First session today is Jayne Dutra of NASA on Re-Thinking Search in a Web 2.0 World. Jayne started by going over some of the basics, talking about web 1.0 with portals/websites/search moving to Web 2.0 with blogs, wikis, RSS, social networking and community portals. She used a Mills Davis slide that talked about web 3.0 being focused on mash ups, semantic search and virtual worlds. In general more people are publishing to the web, more tools exist for managing the wisdom of crowds and increasingly ubiquitous. These tools have led to an explosion of content, especially content in shared spaces and with shared tags etc. This explosion is also true inside the firewall and thus it impacts enterprise search.
Search has to evolve inside the enterprise too. Web crawling does not meet needs as information is available in lots of formats. People also want to use metadata to improve search but metadata has been entered in many different ways in different systems. Thus a search becomes time consuming and frustrating. For instance, it was particularly hard to find design and engineering rationales for historical projects.
Focus now is on a new search metaphor:
- Search multiple repositories at once
- Find an object without knowing where it is stored
- Combine key word queries with faceted navigation to assist in discovery
- Save and subscribe to searches
- Apply and manage tags
- See relationships as these make sense of things found in searches
To build the search engine they developed a lot of use cases for things like “all documents relating to certification for flight readiness” or “types of data returned from a earlier missions to help write follow-on proposal” or “status of all drawings for a given mission”. Lots of requests that are not repository or format dependent, for instance.
They have focused on taxonomies and consistent metadata so they can deliver “information services”. They are making this match the business processes being used by the teams involved and developing patterns that come up a lot. They are hoping to deliver results in lots of different ways – lists of documents, graphs of relationships etc. Metadata elements are being defined, some mandatory and some conditional, and some use of controlled terms (a taxonomy) is being considered also. The taxonomy is small and tightly coupled to the core metadata and owned by the SMEs of the various domains – the “gold sources”. The taxonomy also evolves constantly as things change – missions come and go, technology changes, organizational roles change etc. The initial focus is on everything around Mars – to avoid boiling the ocean.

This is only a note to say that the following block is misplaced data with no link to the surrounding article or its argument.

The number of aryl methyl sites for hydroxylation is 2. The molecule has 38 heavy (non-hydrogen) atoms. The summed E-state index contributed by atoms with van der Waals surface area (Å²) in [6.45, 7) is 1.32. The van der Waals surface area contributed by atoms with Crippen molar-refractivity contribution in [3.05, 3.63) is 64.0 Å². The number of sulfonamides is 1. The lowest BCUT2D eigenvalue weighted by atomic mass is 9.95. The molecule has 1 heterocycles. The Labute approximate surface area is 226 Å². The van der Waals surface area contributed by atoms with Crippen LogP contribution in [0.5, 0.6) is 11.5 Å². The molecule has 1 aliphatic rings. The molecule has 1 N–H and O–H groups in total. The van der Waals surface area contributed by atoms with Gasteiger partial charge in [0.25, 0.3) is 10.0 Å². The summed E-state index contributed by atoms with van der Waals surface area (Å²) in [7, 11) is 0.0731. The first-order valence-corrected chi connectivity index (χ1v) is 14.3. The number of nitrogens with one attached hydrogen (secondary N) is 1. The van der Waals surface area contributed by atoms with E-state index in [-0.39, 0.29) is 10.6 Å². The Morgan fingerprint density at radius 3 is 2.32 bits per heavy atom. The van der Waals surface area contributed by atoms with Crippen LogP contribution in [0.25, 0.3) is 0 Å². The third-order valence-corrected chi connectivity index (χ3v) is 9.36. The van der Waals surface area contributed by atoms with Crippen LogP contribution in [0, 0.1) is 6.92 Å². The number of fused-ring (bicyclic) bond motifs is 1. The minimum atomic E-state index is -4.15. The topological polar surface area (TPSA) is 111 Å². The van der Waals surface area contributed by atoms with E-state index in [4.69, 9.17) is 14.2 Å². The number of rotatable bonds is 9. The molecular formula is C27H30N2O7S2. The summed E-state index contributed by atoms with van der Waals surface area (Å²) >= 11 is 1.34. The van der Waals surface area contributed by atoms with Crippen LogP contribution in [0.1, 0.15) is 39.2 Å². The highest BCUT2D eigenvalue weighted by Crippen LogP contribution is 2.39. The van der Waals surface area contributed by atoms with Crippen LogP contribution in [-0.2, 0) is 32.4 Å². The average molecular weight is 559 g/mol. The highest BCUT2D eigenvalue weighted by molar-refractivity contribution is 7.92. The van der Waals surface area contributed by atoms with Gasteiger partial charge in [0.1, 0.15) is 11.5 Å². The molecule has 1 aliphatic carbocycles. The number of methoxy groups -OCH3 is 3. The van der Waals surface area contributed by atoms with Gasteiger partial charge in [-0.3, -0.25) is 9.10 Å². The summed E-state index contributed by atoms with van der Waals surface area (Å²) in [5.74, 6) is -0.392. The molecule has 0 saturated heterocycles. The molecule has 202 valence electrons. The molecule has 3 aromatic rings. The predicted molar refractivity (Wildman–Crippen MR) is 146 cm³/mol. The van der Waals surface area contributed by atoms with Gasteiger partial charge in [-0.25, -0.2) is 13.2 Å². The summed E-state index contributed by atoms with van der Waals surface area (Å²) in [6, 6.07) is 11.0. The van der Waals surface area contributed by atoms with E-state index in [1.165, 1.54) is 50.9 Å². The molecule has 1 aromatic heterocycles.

They are using Unstructured Information Management Architecture (UIMA) – an open standard emerging from IBM and OASIS. This helps automate the creation of metadata. This is important as people hate entering metadata and are bad at it. UIMA has an aggregate analysis engine that pulls together many analysis engines. These analysis engines annotate the data iteratively – each iteration knows more and enriches the metadata. Then the data, and the metadata, is exposed to the consumers. They use taxonomSmart (Enough) Systems, the blog â€º Edit – WordPressies, linguistic analysis, rules-based categorization and more to automate the entity extraction and metadata recording. They use a product called Inxight to extract the data entities.
The end result is search driven by the way the user thinks. This might be keyword based or by structured keywords/taxonomy. Results display with all the metadata and allow you to navigate to other related items using the structured metadata. It also allows some graphical display of the results to see what kinds of materials are being returned – how many of the returned items match metadata of a specific type, for instance. You can pivot on the metadata, visualize related documents etc.
Clearly automation of metadata creation/entity extraction is important, even when a “gold source” taxonomy is being created – no manual process for creating metadata is going to cut it. Relationships between things also matter a great deal. Equally clearly a variety of display approaches adds value. It occurs to me that this kind of delivery of information can be integrated with automated decisioning systems both to do some statistical analysis (how many documents match) and to deliver supporting information for a decision.